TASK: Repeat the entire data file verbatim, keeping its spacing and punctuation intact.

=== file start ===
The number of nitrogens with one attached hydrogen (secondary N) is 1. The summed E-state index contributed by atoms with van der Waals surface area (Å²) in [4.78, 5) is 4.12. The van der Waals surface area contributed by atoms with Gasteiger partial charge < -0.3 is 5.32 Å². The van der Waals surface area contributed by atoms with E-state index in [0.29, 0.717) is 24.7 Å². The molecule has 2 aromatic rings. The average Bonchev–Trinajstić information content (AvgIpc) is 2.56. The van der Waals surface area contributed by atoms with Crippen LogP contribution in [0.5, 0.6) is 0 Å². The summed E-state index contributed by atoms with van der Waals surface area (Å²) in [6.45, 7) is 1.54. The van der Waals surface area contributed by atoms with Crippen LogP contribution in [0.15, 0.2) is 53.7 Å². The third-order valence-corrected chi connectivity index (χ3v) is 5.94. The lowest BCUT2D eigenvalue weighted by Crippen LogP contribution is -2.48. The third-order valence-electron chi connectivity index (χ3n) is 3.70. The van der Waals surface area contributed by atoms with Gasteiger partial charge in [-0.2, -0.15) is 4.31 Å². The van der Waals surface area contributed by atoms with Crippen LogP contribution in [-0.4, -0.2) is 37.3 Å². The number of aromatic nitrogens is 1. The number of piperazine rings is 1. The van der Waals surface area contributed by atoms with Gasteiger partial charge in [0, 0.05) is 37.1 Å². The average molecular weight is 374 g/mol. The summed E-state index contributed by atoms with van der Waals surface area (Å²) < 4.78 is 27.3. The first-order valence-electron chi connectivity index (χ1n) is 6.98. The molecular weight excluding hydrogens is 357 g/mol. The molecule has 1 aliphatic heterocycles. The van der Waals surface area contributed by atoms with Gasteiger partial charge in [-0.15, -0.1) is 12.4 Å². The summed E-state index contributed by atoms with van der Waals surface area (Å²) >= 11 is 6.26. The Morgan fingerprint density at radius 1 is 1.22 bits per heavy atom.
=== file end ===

The number of nitrogens with one attached hydrogen (secondary N) is 1. The summed E-state index contributed by atoms with van der Waals surface area (Å²) in [4.78, 5) is 4.12. The van der Waals surface area contributed by atoms with Gasteiger partial charge < -0.3 is 5.32 Å². The van der Waals surface area contributed by atoms with E-state index in [0.29, 0.717) is 24.7 Å². The molecule has 2 aromatic rings. The average Bonchev–Trinajstić information content (AvgIpc) is 2.56. The van der Waals surface area contributed by atoms with Crippen LogP contribution in [0.5, 0.6) is 0 Å². The summed E-state index contributed by atoms with van der Waals surface area (Å²) in [6.45, 7) is 1.54. The van der Waals surface area contributed by atoms with Crippen LogP contribution in [0.15, 0.2) is 53.7 Å². The third-order valence-corrected chi connectivity index (χ3v) is 5.94. The lowest BCUT2D eigenvalue weighted by Crippen LogP contribution is -2.48. The third-order valence-electron chi connectivity index (χ3n) is 3.70. The van der Waals surface area contributed by atoms with Gasteiger partial charge in [-0.2, -0.15) is 4.31 Å². The van der Waals surface area contributed by atoms with Crippen LogP contribution in [-0.4, -0.2) is 37.3 Å². The number of aromatic nitrogens is 1. The number of piperazine rings is 1. The van der Waals surface area contributed by atoms with Gasteiger partial charge in [0, 0.05) is 37.1 Å². The average molecular weight is 374 g/mol. The summed E-state index contributed by atoms with van der Waals surface area (Å²) < 4.78 is 27.3. The first-order valence-electron chi connectivity index (χ1n) is 6.98. The molecular weight excluding hydrogens is 357 g/mol. The molecule has 1 aliphatic heterocycles. The van der Waals surface area contributed by atoms with Gasteiger partial charge in [-0.15, -0.1) is 12.4 Å². The summed E-state index contributed by atoms with van der Waals surface area (Å²) >= 11 is 6.26. The Morgan fingerprint density at radius 1 is 1.22 bits per heavy atom.